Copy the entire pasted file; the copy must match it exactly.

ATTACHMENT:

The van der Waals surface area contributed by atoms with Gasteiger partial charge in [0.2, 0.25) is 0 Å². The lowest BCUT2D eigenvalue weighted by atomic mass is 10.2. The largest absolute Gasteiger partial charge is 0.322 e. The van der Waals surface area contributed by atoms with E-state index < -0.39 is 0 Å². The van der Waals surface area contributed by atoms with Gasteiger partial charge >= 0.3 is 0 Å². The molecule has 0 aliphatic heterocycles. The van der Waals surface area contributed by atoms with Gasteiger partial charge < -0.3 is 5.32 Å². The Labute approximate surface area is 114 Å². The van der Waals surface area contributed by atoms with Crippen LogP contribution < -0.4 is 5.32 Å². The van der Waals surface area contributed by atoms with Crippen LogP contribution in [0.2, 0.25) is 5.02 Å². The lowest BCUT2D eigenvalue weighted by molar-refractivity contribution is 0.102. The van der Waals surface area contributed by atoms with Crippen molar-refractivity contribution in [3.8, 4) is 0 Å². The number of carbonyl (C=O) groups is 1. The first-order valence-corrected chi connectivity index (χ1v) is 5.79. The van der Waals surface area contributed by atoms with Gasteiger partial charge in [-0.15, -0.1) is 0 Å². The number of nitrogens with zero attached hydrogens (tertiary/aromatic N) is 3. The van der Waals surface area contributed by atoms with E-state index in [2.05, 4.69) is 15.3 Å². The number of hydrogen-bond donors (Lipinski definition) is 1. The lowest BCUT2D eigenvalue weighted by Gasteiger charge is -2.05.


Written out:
The van der Waals surface area contributed by atoms with Gasteiger partial charge in [0.2, 0.25) is 0 Å². The lowest BCUT2D eigenvalue weighted by atomic mass is 10.2. The largest absolute Gasteiger partial charge is 0.322 e. The van der Waals surface area contributed by atoms with E-state index < -0.39 is 0 Å². The van der Waals surface area contributed by atoms with Gasteiger partial charge >= 0.3 is 0 Å². The molecule has 0 aliphatic heterocycles. The van der Waals surface area contributed by atoms with Gasteiger partial charge < -0.3 is 5.32 Å². The Labute approximate surface area is 114 Å². The van der Waals surface area contributed by atoms with Crippen LogP contribution < -0.4 is 5.32 Å². The van der Waals surface area contributed by atoms with Crippen LogP contribution in [0.2, 0.25) is 5.02 Å². The lowest BCUT2D eigenvalue weighted by molar-refractivity contribution is 0.102. The van der Waals surface area contributed by atoms with Crippen molar-refractivity contribution in [3.8, 4) is 0 Å². The number of carbonyl (C=O) groups is 1. The first-order valence-corrected chi connectivity index (χ1v) is 5.79. The van der Waals surface area contributed by atoms with Gasteiger partial charge in [-0.15, -0.1) is 0 Å². The number of nitrogens with zero attached hydrogens (tertiary/aromatic N) is 3. The van der Waals surface area contributed by atoms with E-state index in [2.05, 4.69) is 15.3 Å². The number of hydrogen-bond donors (Lipinski definition) is 1. The lowest BCUT2D eigenvalue weighted by Gasteiger charge is -2.05.